It took Carrie Wanamaker several days to connect the face she saw on GoFundMe with the young woman she had met a few years before.
According to the fundraising site, Adeline Fagan, a 28-year-old resident OB-GYN, had developed a debilitating case of COVID-19 and was on a ventilator in Houston.
Scrolling through her phone, Wanamaker found the picture she took of Fagan in 2018, showing the fourth-year medical student at her side in the delivery room, beaming at Wanamaker’s pink, crying, minutes-old daughter. Fagan supported Wanamaker’s leg through the birth because the epidural paralyzed her below the waist, and they joked and laughed since Wanamaker felt loopy from the anesthesia.
“I didn’t expect my delivery to go that way,” said Wanamaker, a pediatric dentist in upstate New York. “You always hear about it being the woman screaming and cursing at her husband, but it wasn’t like that at all. We just had a really great time. She made it a really special experience for me.”
Fagan’s funeral took place Saturday.
The physician tested positive for the coronavirus in early July and died Sept. 19, after spending over two months in hospital. She had worked in a Houston emergency department, and a family member says she reused personal protective equipment day after day due to shortages.
Fagan is one of over 250 medical staff who died in Southern and Western hot spot states as the virus surged there over the summer, according to reporting by the Guardian and KHN as part of Lost on the Frontline, a project to track every U.S. health care worker death. In Texas, nine medical deaths in April soared to 33 in July, after Gov. Greg Abbott hastily pushed to reopen the state for business and then reversed course.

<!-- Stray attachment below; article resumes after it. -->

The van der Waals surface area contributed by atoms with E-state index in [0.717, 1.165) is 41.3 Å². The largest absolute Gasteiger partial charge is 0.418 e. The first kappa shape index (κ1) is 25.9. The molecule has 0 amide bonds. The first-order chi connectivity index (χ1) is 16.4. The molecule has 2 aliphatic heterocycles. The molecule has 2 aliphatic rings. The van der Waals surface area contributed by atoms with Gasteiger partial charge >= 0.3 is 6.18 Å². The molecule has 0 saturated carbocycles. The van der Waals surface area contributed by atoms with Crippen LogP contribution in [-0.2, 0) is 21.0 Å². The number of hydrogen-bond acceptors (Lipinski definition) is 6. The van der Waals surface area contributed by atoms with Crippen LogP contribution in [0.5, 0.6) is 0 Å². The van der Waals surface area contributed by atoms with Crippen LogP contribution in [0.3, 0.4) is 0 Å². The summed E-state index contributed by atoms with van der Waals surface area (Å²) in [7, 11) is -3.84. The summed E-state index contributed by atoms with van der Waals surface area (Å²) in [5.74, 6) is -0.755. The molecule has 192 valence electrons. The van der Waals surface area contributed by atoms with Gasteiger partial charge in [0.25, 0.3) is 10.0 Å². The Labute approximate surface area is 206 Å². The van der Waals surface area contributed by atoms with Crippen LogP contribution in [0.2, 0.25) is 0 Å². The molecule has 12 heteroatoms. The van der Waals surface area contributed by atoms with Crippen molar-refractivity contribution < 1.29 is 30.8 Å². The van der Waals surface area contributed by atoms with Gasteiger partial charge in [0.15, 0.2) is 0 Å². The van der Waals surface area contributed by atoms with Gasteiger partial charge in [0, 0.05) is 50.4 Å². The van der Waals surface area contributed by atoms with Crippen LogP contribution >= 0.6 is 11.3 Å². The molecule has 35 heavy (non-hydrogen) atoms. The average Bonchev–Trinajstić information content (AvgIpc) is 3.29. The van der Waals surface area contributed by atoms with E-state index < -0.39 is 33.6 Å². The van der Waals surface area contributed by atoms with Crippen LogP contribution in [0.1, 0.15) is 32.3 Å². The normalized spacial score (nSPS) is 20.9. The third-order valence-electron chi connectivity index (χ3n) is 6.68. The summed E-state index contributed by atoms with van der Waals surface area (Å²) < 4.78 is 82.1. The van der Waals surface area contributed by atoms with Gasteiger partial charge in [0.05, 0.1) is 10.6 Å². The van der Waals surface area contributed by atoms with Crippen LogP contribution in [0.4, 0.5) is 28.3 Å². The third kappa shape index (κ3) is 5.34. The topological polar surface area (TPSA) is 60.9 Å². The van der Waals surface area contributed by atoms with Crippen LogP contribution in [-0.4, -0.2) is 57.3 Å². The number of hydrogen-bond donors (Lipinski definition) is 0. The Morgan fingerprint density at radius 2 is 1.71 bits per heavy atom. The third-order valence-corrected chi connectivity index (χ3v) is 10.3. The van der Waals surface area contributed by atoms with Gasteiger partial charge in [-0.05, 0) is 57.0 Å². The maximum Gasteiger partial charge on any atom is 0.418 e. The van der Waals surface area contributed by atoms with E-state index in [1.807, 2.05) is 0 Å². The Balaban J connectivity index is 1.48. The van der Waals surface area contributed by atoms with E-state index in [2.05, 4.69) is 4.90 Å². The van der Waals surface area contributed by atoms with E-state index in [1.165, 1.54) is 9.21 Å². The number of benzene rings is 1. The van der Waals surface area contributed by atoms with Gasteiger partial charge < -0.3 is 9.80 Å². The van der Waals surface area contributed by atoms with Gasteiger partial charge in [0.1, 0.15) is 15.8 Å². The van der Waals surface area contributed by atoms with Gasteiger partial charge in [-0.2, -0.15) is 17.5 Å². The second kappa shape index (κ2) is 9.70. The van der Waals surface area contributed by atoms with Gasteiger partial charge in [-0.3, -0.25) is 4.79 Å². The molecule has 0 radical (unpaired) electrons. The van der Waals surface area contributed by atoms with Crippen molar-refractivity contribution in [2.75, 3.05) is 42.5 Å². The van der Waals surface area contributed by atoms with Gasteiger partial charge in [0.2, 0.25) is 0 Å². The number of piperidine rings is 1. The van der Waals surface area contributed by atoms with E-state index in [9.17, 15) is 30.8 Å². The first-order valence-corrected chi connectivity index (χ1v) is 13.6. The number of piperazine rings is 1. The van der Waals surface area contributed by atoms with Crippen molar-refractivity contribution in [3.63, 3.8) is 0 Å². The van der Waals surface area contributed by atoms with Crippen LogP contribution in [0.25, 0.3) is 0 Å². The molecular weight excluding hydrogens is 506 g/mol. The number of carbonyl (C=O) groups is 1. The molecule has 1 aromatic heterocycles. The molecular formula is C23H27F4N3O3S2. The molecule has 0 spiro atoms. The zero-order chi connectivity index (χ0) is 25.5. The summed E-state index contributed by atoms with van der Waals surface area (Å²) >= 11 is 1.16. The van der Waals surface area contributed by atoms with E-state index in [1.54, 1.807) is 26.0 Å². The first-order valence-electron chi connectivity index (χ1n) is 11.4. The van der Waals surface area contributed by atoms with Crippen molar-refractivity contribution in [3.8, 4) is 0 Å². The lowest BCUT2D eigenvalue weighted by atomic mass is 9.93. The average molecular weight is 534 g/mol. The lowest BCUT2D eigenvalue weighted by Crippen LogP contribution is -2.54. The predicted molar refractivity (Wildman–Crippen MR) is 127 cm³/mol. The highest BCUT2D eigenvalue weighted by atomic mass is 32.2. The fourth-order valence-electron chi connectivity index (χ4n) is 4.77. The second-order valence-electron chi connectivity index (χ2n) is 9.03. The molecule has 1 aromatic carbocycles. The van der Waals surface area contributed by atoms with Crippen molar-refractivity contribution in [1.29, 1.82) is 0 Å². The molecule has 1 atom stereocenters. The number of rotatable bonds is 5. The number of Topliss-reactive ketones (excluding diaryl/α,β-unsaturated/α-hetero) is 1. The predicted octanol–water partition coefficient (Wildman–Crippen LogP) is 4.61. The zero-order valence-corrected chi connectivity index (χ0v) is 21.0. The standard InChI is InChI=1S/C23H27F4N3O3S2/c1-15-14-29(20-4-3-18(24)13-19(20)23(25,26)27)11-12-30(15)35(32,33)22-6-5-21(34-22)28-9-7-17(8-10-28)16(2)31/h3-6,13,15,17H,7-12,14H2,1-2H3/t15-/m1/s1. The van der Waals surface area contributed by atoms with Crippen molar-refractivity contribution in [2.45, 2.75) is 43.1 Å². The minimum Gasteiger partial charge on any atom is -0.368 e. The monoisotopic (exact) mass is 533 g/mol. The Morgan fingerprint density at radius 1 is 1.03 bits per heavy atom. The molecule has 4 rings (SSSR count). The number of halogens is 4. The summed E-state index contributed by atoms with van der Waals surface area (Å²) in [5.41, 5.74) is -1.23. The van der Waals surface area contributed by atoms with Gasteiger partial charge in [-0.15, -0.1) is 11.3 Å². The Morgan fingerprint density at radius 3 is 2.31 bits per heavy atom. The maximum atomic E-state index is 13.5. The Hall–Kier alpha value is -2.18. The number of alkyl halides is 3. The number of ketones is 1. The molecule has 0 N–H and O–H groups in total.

Among the deceased health workers who have so far been profiled by the Lost on the Frontline team, about a dozen nationwide, including Fagan, were under 30. The median age of death from COVID for medical staff is 57, compared with 78 in the general population. Around one-third of the deaths involved concerns over inadequate PPE. Protective equipment shortages are devastating for health care workers, who are at least three times more likely to become infected with the COVID virus than the general population.
“It kicked me in the gut,” said Wanamaker. “This is not what was supposed to happen. She was supposed to go out there and live her dreams and finally be able to enjoy her life after all these years of studying.”
Fagan worked at a hospital called HCA Houston Healthcare West, and had moved to Texas in 2019 after completing medical school in Buffalo, New York, a few hours from her hometown of LaFayette.